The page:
An archival photo of Lorin Maazel at work in Germany in the fall of 2010: is this brilliant technician reaching for something beyond mere technique? (PATRIK STOLLARZ/AFP/Getty Images/PATRIK STOLLARZ/AFP/Getty Images)

Does abhorring someone’s personal qualities mean you have to abhor his art? The question comes up reliably in classical music around two subjects: Richard Wagner, an avowed anti-Semite, and the Vienna Philharmonic, long the last bastion of all-male orchestras, now creakily opening its gates to allow women in, one at a time.

Those who have come to an accommodation with the orchestra’s chauvinistic ways were able to hear it in Washington on Wednesday night, courtesy of the Kennedy Center and the Washington Performing Arts Society, for its approximately once-in-a-decade visit. This time, the orchestra was one of the anchors of the Kennedy Center’s “The Music of Budapest, Prague, and Vienna” festival. This title signals, basically, the status quo, because this music is heavily represented even in non-festival orchestral seasons.

And the Vienna Philharmonic signaled a kind of status quo as well. The performers played, of course, with beauty and richness. There were all of five or six women onstage (I saw five). And they were led by Lorin Maazel, who has led most of the world’s major orchestras in his high-flying career and who is a familiar face in Washington thanks in part to his Castleton Festival on his estate in nearby Virginia. He stood at their head like a symbol of what they represent: an aging patriarchy, supposedly the very best in classical music, but faltering, ever so slightly.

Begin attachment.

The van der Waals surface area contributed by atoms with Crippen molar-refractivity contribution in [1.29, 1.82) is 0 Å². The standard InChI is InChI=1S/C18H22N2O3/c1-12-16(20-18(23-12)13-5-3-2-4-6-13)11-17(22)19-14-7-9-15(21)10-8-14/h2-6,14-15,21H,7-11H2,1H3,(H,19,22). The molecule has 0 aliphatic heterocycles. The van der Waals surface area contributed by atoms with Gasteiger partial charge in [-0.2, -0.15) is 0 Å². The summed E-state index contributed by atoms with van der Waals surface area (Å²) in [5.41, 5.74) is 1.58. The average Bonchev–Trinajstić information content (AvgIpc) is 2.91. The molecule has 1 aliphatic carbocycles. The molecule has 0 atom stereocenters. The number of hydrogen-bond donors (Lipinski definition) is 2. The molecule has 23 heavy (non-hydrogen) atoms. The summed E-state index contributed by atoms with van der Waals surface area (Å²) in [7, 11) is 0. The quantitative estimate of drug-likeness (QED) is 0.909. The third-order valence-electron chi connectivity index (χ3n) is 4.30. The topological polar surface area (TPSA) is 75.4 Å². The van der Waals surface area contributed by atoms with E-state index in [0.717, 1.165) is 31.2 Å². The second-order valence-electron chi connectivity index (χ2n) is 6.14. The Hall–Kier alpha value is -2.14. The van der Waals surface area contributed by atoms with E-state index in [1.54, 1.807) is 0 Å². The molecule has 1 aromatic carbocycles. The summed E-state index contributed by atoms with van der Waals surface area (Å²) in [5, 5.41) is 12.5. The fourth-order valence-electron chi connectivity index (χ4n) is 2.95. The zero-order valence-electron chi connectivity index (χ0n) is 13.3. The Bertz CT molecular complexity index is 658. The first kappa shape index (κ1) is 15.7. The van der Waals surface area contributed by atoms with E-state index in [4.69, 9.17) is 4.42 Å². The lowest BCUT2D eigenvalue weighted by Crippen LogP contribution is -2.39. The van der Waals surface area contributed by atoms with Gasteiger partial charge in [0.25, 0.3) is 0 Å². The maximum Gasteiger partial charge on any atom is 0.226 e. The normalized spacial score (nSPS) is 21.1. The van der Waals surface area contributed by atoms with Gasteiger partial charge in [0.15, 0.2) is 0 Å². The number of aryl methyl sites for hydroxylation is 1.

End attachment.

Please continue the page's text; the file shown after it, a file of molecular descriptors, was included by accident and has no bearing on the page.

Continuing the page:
It was the faltering that was unexpected. Maazel’s reputation as a brilliant technician is usually borne out in performance by crisp tempi, razor-sharp precision and absolutely perfect ensemble playing from whoever happens to be playing along with him. Maazel, however, is about to turn 82 and seems to be entering an odd late period in which the brilliance is giving way to something else.

To my ear, he appears to be reaching for more than mere perfection, but it’s a hard exchange to make when your stock in trade is technical excellence. The heart that he found in the Mozart pieces on the first half of the program — the “Nozze di Figaro” overture and the G Minor symphony — often beat sluggishly, particularly in the overture and the symphony’s second movement. There was a poignant ache to the strings, sighing at the end of the first movement’s first theme, but the second movement paled because, although the music was sharply illuminated, it was deprived of an animating spark.

The orchestra departed from the festival’s theme by moving up to Scandinavia with the Sibelius Seventh, which was, again, oddly disjunct in places, although when it was powerful, it was very powerful indeed.

At the conclusion, the music crackled with a lowering threat of atonality that was only partly papered over by the tonic resolution. This was followed by a lusty, even earthy reading of Strauss’s “Rosenkavalier” suite, an odd ending to a program that seemed to lack cohesion. Particularly striking here was that Maazel, flinging himself lustily into rubatos or extending pauses, sometimes took the players by surprise, leading to some startlingly sloppy playing — “startling,” at least, from this ensemble, under this conductor.

Also startling was that Maazel looked as though he were having fun. He bantered with the audience before the encore, pretending he’d forgotten the work’s name (it was the “Blue Danube Waltz”) and, at one point, practically danced himself off the podium. For a conductor known for a kind of chilly disdain, it was a nice sign of warmth — even if it led to an ultimately disappointing concert.